On Monday, January 24, Judge Thomas Hart will enter a Marion County courtroom and carry out his duty as the Judge in the Bruce and Joshua Turnidge case. He will pronounce the final death sentence for the two men. The final sentencing is not the end, rather a new beginning. Judge Hart's January 24 sentencing will initiate a series of appeals that will predictably last for at least 20 years. Based on the cases of current death row inmates, perhaps longer.
The first and most important statements that should be made throughout the discussion of this trial and sentencing are those in sympathy for the victims and their families. Violence in our society sets off ripples that resonate far and wide. Each death sentence also sets off ripples that go on, and on, and on, with little or any closure. Like the judge, the jurors too anguished over their decision-making process, while also doing their duty as citizens.
The supporters of the death penalty promise victims' families "closure" with an execution. As a member of the national board of directors of Murder Victims Families for Reconciliation, I know hundreds upon hundreds of family members who find no "closure" in the killing of another human being. They find no lessening of the sadness and sorrow of losing a loved-one. They do not feel in any way that an execution honors the memory of their lost loved ones. For them, "closure" is a myth. When asked about executions, they will respond ... "Not in my name."
For some, January 24 and the sentencing of the Turnidge father and son will bring immediate gratification. We need to think about what gratification the family members will have on Jan. 24 five, ten, fifteen, twenty years from now, when the matter is still not concluded. Those family members will have to endure time and time again, more hearings, more trials, more testimony, and each occasion reopening the emotional wounds that they so desperately try to escape.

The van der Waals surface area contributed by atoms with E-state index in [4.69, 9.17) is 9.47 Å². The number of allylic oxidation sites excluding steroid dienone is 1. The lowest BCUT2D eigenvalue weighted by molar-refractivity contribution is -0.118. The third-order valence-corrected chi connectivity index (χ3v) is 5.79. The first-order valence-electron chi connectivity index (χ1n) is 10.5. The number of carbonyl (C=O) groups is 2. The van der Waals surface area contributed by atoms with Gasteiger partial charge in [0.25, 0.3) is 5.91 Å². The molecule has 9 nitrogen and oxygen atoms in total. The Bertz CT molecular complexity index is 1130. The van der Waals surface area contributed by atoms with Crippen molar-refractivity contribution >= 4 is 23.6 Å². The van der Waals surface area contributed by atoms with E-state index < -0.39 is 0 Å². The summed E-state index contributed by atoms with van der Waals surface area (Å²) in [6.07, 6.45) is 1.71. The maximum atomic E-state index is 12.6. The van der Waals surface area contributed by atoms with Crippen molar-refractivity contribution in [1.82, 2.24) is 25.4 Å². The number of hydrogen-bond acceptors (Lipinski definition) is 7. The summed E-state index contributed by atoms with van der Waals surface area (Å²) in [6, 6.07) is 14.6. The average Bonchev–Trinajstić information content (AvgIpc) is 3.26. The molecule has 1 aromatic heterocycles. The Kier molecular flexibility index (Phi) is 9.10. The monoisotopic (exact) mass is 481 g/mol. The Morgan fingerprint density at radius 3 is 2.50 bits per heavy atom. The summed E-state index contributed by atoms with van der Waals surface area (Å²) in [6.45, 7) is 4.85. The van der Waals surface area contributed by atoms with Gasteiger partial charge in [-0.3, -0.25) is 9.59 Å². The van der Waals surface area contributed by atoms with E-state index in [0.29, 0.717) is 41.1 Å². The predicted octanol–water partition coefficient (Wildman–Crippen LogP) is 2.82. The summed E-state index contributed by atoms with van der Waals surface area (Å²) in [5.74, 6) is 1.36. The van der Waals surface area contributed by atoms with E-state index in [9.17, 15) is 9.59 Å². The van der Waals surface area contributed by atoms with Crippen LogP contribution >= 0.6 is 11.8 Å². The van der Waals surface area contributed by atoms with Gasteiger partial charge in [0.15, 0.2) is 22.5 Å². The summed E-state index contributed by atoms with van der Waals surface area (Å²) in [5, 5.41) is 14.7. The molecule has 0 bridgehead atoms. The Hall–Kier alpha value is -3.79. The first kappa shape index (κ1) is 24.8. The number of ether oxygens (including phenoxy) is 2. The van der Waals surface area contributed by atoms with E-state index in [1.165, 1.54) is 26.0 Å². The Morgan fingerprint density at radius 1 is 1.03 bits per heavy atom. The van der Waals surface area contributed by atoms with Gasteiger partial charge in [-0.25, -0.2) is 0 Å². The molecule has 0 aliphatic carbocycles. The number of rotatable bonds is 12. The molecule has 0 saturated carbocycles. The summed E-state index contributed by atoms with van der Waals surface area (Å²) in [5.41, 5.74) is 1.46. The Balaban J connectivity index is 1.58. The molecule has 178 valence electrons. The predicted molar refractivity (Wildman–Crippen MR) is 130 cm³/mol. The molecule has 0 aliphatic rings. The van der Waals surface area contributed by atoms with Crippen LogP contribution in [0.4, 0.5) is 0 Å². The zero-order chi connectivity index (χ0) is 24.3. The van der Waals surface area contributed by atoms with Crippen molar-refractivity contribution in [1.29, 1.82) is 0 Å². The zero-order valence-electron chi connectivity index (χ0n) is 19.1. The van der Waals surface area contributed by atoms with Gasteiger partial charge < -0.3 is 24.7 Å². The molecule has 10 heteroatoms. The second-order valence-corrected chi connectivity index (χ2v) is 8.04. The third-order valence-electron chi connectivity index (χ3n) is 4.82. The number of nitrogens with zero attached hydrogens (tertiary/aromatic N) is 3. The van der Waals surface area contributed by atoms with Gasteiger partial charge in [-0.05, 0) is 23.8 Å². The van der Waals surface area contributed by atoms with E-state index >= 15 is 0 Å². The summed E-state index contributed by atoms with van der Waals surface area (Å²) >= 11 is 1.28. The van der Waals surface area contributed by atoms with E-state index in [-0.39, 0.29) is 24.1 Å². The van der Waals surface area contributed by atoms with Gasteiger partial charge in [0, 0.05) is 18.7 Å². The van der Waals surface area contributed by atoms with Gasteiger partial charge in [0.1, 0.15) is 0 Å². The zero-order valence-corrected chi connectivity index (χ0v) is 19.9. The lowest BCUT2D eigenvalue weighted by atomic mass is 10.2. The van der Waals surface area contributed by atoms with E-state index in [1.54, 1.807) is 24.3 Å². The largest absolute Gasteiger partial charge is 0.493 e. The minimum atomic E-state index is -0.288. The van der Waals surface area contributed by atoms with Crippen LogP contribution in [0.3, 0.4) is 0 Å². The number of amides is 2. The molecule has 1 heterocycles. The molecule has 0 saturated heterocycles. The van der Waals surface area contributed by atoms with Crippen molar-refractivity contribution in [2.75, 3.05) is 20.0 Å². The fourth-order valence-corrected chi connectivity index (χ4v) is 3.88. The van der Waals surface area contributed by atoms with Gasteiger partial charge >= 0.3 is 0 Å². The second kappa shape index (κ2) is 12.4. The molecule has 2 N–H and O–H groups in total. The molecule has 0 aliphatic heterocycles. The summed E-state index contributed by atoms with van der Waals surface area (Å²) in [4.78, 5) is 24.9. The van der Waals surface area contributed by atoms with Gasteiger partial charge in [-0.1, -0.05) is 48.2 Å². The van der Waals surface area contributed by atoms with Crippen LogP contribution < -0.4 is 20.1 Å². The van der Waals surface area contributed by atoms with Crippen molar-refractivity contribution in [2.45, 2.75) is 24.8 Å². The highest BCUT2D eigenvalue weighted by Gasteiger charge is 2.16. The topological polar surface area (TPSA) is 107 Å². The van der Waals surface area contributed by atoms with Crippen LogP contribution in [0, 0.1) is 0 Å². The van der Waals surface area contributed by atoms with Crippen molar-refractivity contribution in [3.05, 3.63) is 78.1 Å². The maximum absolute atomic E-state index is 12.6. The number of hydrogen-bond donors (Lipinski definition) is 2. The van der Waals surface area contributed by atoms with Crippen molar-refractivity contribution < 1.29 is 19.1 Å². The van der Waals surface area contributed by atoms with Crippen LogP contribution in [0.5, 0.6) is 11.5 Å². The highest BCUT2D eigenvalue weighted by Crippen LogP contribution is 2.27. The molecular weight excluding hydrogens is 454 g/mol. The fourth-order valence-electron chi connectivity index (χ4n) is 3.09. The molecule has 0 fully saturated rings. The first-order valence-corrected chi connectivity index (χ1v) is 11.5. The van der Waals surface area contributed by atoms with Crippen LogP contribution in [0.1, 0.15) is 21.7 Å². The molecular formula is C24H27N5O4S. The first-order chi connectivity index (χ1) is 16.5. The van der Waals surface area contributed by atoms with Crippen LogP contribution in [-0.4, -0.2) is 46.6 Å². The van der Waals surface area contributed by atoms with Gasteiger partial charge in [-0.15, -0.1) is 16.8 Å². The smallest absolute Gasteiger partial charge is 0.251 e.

As the media covers the sentencing on Monday, the reporters and their readers/listeners should think about the laws that Judge Hart and the members of the Turnidge jury have upheld. What is the value of a death penalty? Who does it serve? Why do we have such a law?
I oppose the death penalty for a long list of reasons, and near the very top of my list is the fact that a death sentence provides a spotlight for the defendants and the prosecution, while victims' families languish in sorrow. Maintaining a death penalty system in Oregon costs taxpayers million upon millions of dollars, not to speak of the emotional cost to all involved. By repealing the death penalty those dollars could be directed to benefits for victim families. They could be directed to programs that really do deter violent crime, rehabilitation programs for addicted offenders, early childhood education, intervention into abusive households and more police on the streets to keep us safe.
We should rid ourselves of the death penalty and move toward restorative justice. Oregon has had a long period of time without an execution. Two more men on our death row will be of little value to anyone. The alternative of life without parole is a better solution.
- Ron Steiner,
Oregonians for Alternatives to the Death Penalty, Chair